Set against a context of pressing physical conditions, people (and policy makers) can veer towards neglecting mental health in favour of focusing on their more ‘obvious’ health problems. However, as mental healthcare providers, we know and understand that it is impossible to divorce the physical from the mental, and that the two facets of our health go hand in hand.
People with diabetes, for example, are at a greater risk of suffering from depression and anxiety than the rest of the population but have historically been under-diagnosed. Anxiety symptoms can sometimes be mistaken for those of hypoglycaemia (low blood sugar) for example, leading people to over-medicate with insulin and potentially see long-term complications in how they manage their condition.
Smoking is another good example of where physical and mental health intersect. Forty per cent of people with psychosis are smokers and 66% of premature deaths among this group are attributable to treatable cardiovascular and pulmonary diseases linked to smoking, not to things like suicide or self-harm.
In both examples, where either the mental or physical health conditions go untreated, it can lead to increased care costs and a less favourable outcome for the individual. That’s why it’s so important for the NHS to provide treatment and care for the whole person and avoid operating in silos which look at either the mental health issue or the physical problem, but not both.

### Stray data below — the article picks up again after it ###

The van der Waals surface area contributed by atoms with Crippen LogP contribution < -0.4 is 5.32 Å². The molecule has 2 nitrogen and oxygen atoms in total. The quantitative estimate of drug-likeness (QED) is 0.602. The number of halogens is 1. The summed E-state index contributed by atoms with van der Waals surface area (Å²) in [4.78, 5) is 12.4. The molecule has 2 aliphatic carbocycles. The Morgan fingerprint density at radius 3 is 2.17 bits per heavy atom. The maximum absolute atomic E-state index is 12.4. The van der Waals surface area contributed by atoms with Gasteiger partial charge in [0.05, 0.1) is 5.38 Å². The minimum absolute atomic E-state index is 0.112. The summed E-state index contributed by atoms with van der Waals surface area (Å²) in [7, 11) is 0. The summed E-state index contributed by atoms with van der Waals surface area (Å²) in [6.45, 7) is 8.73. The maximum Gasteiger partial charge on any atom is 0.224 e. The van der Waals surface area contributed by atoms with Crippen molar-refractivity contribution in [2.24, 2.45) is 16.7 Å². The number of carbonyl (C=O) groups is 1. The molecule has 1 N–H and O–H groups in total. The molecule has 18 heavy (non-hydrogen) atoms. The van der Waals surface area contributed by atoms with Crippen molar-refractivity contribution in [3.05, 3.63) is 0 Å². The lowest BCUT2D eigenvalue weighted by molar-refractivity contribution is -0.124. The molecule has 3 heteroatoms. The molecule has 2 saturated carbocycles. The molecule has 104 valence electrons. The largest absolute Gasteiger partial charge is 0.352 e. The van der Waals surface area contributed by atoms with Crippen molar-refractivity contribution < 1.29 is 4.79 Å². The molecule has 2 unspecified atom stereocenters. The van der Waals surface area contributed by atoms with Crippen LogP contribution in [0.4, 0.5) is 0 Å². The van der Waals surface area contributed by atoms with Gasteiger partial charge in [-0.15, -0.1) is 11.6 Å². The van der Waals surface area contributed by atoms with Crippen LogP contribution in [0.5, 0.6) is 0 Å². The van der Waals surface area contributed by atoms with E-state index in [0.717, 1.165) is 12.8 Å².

The push for parity of esteem – for equality between mental and physical health – is well documented. However, until the culture of prioritising funds into acute trusts who provide physical healthcare and freezing or reducing spend with mental health providers is reversed, this will be difficult to achieve.
Mental health conditions account for 22.8% of the UK’s health conditions – that’s greater than cardiovascular disease (16.2%) and cancer (15.9%) and yet they typically receive less than 12% of the NHS spend. This is a major health inequality and one which needs urgent attention and proper funding in order to be tackled.
Ultimately, the argument that there can be with health without mental health can be illustrated by a single, stark fact: Londoners with mental health problems have a shorter life expectancy than the rest of the population – they may often die over a decade earlier than their peers.
This World Health Day we ask policy makers to invest in Londoners’ mental health through well-funded and well-resourced specialist services as a priority.